Structure Exploiting Numerical Algorithms for Optimal Control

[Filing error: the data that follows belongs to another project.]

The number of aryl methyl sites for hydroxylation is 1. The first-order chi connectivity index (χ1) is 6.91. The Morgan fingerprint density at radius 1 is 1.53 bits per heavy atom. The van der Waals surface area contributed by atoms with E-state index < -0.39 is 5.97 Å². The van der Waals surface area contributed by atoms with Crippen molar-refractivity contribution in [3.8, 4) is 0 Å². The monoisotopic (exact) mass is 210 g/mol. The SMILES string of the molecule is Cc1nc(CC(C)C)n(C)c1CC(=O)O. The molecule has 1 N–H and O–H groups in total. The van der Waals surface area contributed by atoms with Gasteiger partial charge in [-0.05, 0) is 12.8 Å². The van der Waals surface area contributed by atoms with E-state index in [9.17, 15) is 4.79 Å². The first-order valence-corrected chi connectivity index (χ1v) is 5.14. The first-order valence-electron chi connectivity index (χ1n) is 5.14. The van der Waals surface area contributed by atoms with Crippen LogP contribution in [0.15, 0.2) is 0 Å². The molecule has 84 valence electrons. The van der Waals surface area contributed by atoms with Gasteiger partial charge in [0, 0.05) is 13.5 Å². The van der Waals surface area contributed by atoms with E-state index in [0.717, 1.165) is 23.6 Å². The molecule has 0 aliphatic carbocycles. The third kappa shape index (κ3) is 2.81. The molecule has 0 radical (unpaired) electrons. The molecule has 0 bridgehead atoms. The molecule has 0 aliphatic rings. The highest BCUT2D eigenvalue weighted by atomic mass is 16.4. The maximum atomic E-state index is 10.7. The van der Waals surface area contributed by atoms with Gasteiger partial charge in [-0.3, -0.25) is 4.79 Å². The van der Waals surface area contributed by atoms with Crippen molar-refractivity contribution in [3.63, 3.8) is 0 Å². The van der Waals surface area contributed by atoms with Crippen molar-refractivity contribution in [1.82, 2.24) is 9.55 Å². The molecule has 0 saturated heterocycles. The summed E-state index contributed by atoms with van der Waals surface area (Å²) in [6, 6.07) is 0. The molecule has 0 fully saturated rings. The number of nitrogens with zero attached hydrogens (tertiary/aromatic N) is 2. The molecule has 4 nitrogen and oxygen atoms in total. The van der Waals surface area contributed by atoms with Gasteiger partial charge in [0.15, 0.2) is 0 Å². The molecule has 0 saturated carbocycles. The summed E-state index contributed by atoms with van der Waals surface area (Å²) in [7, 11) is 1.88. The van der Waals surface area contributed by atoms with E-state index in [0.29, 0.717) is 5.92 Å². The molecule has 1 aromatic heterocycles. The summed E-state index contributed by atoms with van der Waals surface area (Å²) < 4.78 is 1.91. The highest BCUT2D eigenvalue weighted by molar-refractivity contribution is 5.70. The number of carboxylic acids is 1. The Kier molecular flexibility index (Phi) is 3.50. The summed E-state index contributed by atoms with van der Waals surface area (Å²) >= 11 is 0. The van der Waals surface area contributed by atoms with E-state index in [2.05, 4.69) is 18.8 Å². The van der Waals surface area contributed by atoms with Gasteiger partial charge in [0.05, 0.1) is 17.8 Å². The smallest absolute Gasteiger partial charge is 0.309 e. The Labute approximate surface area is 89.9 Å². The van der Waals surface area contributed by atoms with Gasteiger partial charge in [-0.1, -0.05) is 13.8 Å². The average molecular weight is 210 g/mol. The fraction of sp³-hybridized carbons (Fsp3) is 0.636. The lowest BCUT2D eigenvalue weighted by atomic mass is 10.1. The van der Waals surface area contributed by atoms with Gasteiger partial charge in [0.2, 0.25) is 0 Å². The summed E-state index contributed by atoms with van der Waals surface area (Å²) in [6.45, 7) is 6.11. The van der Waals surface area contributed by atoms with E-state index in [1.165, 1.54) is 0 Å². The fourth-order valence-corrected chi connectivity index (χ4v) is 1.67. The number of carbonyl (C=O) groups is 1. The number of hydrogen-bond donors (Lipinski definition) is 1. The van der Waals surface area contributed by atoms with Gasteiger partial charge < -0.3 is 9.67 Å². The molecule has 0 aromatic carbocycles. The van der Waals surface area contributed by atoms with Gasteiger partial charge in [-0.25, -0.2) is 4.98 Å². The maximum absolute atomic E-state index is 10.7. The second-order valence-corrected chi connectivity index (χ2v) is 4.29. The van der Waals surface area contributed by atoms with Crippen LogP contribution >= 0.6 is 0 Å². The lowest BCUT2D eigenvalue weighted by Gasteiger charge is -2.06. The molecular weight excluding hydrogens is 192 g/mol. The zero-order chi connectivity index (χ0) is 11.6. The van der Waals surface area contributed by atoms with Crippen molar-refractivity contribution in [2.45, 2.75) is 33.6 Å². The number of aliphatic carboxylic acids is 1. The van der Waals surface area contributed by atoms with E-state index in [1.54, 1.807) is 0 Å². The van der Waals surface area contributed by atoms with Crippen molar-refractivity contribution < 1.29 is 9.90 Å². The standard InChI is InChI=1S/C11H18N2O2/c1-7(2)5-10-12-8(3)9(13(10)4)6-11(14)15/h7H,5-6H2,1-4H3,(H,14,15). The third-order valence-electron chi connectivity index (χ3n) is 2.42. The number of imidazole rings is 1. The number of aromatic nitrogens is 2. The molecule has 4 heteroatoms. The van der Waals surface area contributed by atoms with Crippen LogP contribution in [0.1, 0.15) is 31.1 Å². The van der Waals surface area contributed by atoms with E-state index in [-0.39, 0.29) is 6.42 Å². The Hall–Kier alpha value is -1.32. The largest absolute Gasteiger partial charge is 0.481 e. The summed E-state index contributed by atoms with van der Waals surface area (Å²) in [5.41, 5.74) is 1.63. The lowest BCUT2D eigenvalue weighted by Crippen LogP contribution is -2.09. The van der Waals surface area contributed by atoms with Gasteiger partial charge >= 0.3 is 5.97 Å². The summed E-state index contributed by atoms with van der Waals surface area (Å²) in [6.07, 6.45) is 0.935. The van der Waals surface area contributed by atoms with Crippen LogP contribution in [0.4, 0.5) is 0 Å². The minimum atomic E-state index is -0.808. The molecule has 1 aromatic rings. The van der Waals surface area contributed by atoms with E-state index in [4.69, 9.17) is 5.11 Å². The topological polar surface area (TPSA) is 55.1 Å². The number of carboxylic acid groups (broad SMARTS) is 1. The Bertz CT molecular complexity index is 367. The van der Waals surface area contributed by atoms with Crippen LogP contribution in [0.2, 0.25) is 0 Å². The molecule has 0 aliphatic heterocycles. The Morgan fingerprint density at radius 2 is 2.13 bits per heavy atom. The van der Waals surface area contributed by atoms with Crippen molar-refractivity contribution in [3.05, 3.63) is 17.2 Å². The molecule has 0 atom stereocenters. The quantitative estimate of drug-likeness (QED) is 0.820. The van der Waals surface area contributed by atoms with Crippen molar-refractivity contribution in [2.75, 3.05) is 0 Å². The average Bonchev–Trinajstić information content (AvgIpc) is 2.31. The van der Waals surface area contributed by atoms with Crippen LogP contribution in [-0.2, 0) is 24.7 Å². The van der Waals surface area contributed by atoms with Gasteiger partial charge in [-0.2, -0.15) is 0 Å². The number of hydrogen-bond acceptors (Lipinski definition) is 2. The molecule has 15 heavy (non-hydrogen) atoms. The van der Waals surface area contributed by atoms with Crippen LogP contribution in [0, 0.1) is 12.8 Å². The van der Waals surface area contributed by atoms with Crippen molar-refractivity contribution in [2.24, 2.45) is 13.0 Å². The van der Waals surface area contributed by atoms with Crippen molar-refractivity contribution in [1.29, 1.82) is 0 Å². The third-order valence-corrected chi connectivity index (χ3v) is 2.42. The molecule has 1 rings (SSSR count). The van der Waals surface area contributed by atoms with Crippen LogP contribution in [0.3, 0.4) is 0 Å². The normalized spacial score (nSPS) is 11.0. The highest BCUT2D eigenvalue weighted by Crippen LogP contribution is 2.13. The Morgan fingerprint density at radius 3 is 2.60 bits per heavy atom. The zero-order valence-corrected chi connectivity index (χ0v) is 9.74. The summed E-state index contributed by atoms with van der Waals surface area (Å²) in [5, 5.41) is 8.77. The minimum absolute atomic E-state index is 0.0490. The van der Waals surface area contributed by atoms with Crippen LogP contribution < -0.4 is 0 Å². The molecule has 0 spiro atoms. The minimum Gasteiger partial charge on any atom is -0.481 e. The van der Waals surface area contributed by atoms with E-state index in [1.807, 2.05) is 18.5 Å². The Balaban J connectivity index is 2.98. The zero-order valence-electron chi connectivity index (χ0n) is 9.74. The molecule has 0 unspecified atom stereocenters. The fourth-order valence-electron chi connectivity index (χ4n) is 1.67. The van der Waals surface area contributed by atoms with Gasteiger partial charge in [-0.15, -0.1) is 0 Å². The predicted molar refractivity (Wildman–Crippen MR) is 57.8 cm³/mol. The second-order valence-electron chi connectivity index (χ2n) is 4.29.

Abstract: Efficient numerical algorithms for solving optimal control problems are important for commonly used advanced control strategies such as model predictive control (MPC), but can also be useful for advanced estimation techniques such as moving horizon estimation (MHE).In MPC the control input is computed by solving a constrained finite-time optimal control (CFTOC) problem on-line, and in MHE the estimated states are obtained by solving an optimization problem that often can be formulated as a CFTOC problem. Two common types of optimization methods for solving CFTOC problems are interior-point (IP) methods and active-set (AS) methods. In both IP and AS methods, the main computational effort is often the computation of the second-order search directions, which boils down to solving a sequence of systems of equations that correspond to unconstrained finite-time optimal control (UFTOC) problems. Hence, high-performing IP and AS methods for CFTOC problems rely on efficient numerical algorithms for solving UFTOC problems.When the solution to a CFTOC problem is computed using an AS type method, the system of equations that is solved in each iteration to compute the search direction is only changed by a low-rank modification between two AS iterations. In this thesis, it is shown how to exploit these structured modifications while still exploiting the UFTOC problem structure using the Riccati recursion. Furthermore, in the thesis direct (non-iterative) parallel algorithms for computing the solution to the search directions in both IP and AS methods are presented. These algorithms exploit, and retain, the sparse structure of the UFTOC problem such that no dense system of equations needs to be solved serially as in many other algorithms, and the proposed algorithms can be applied recursively to obtain logarithmic computational complexity growth in the prediction horizon length. Another approach to solve linear MPC problems is to use multiparametric quadratic programming (mp-QP), where the corresponding CFTOC problem can be solved explicitly off-line. This is referred to as explicit MPC. One of the main limitations with mp-QP is the memory requirement for storing the parametric solution. In this thesis, an approach for decreasing the required memory is presented, with the aim of making mp-QP and explicit MPC more useful in practical applications such as embedded systems with limited memory resources. The proposed approach exploits the structure from the QP problem in the parametric solution to reduce the memory footprint for explicit MPC and general mp-QP solutions. The algorithm can be used directly in mp-QP solvers or as a post-processing step.
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